The Sacramento Chapter of Black Lives Matter believes the class is an example of cultural appropriation.
The studio owners canceled the class before it was held and apologized. But Saturday dozens of members of Black Lives Matter occupied the space in front of the business because the studio has a pattern of cultural appropriations.
However, the studio's owner tells FOX40 that has never been her intent.
While she's been open to discussions, she feels the demonstration in front of Solfire Yoga is meant to intimidate her employees and customers.
"My wife and I we listen to rap music in our home. And we enjoy the music, we respect the music, we love the music," said Darrell Spence, the husband of the rap yoga instructor.
Spence's wife is the one who came up with the idea to hold a rap yoga class at the Solfire Yoga studio.
"She wanted to marry her love with hip-hop with her love of yoga. And combine the two and teach a class with a hip-hop theme," Spence explained.
But the idea of a white woman teaching the class did not sit well with everyone.
"So he wasn't an instructor here, he's at another studio, but he's speaking out against cultural appropriation and he did it very peacefully," said Tanya Faison, Founder of Black Lives Matter, Sacramento Chapter.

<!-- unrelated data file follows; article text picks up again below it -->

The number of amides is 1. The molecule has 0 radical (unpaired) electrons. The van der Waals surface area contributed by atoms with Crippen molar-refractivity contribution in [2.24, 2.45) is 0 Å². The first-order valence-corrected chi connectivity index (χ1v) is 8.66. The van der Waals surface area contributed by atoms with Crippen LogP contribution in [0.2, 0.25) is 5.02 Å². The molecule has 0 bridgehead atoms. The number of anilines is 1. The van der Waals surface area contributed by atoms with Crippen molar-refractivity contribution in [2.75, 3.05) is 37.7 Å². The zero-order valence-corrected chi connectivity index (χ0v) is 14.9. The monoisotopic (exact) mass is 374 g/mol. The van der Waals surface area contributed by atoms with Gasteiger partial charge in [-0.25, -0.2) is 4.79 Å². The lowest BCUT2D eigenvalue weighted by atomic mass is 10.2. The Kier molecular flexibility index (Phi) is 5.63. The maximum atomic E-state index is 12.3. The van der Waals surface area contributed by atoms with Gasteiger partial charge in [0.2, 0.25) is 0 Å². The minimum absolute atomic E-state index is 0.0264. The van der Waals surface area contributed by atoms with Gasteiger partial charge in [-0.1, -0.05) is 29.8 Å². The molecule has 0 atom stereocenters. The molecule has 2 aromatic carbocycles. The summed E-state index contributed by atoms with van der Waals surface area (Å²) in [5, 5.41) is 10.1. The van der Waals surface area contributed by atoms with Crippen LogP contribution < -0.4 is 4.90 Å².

Saturday, dozens from Black Lives Matter occupied the space in front of Solfire Yoga, allowing customers to enter and leave peacefully while handing out fliers calling the owners of the studio cultural appropriators.
"Historically rap music has been a way of expression for black folks to talk about the pain that they go through in their neighborhoods and their lives," Faison explained. "We're just trying to make change and we're trying to get them to acknowledge what they're doing and be accountable."
Faison contacted the studio owners, asking them to cancel the class; co-owner of Solfire Yoga Ellen Moe says they did.
"We never had it. After our dialog with Black Lives Matter and with the teacher we made the decision, myself and my business partner, to cancel the class," Moe said.
Moe says they went a step further and released an online apology. She also says she and her instructors also attended a class on racism through the Yoga Seed Collective.
"Kind of just like a feeling of no matter what happens, no matter what we do or don't do, it appears to not be good enough," Moe said.
Faison and other members of BLM say they are not convinced this won't happen again.
"They gave us information to try and pacify us but they continue to keep doing what they're doing and they're not willing to work with us to make some kind of change in what they're doing. They've been doing it for a couple of years," Faison said.
Meanwhile, Spence questions why his wife's now canceled class continues to be the focus of this group.
"When it comes to policing yoga studios over who can play hip-hop and who can't, I think that goes far field and I think that steps outside of what I envisioned Black Lives Matter to stand for," Spence said.
FOX40 reached out to the other yoga instructor who originally complained about the rap yoga class as well as to the studio he most recently worked at. They did not respond.
Black Lives Matter claims he was forced out of his job there because of all of this but his name is still on the online schedule.